The Eagle and the Rising Sun
IN THIS SUMMARY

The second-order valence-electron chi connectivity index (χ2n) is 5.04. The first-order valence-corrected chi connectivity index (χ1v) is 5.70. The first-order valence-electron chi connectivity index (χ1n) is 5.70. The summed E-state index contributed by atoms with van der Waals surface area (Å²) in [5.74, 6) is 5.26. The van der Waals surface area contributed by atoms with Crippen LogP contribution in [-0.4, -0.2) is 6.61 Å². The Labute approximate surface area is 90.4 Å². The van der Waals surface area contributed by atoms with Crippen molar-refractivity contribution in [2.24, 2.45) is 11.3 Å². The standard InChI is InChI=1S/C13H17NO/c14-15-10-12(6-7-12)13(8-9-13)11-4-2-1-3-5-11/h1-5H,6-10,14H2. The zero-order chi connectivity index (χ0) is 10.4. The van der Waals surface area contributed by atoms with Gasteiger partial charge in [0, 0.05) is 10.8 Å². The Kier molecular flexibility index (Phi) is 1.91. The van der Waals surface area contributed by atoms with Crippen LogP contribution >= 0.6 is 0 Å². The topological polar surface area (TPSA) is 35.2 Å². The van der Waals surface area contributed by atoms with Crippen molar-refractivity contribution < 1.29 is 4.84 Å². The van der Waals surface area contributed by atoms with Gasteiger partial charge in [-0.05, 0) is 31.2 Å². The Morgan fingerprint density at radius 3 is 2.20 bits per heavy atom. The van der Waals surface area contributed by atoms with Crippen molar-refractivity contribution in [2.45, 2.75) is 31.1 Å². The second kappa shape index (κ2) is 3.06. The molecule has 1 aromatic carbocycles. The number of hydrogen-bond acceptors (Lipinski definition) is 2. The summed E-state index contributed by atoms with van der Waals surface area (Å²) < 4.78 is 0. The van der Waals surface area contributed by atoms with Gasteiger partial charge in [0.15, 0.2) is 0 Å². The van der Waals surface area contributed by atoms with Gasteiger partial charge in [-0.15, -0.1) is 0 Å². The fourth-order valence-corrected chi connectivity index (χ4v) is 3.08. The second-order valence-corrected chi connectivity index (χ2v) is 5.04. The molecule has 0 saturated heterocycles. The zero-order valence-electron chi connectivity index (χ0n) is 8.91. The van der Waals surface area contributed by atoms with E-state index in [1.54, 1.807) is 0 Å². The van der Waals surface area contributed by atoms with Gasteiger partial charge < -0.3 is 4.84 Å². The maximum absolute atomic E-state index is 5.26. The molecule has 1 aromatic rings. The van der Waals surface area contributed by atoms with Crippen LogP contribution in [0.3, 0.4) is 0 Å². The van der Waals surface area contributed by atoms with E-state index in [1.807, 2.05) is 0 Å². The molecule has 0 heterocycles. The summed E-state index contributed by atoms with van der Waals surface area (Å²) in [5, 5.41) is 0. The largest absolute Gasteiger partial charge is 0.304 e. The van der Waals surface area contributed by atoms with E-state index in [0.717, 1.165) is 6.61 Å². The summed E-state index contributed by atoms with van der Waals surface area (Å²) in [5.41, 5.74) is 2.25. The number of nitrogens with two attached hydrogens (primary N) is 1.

The authors trace the history of relations between the two countries, beginning with the series of efforts by the United States to open Japan to trade, which finally succeeded in 1854. The two countries moved closer together until the end of the century, when these two major Pacific powers began to discover some conflicts of interest. The main issue was China, and this remained at the center of their conflict until Japan was defeated in World War II. A discussion of developments that led up to Pearl Harbor focuses on mistaken judgments each country made about the other: The United States misunderstood Japan's sense of desperation - "an explosion which became a kind of Japanese national seppuku" (a warrior's suicide)---and Japan underestimated America's willingness to fight a long war after receiving such a devastating blow. Japan's defeat was almost inevitable and, when it came, complete. It was so devastated that it was relatively easy to impose a new constitution and political system on the war-weary people.The historical relationship between the United States and Japan has been marked by both harmony and rivalry. It began when Admiral Perry threatened a naval bombardment, today, the United States threatens protectionism. The alliance that already exists can serve as the basis for continuing friendship and mutual support and growth.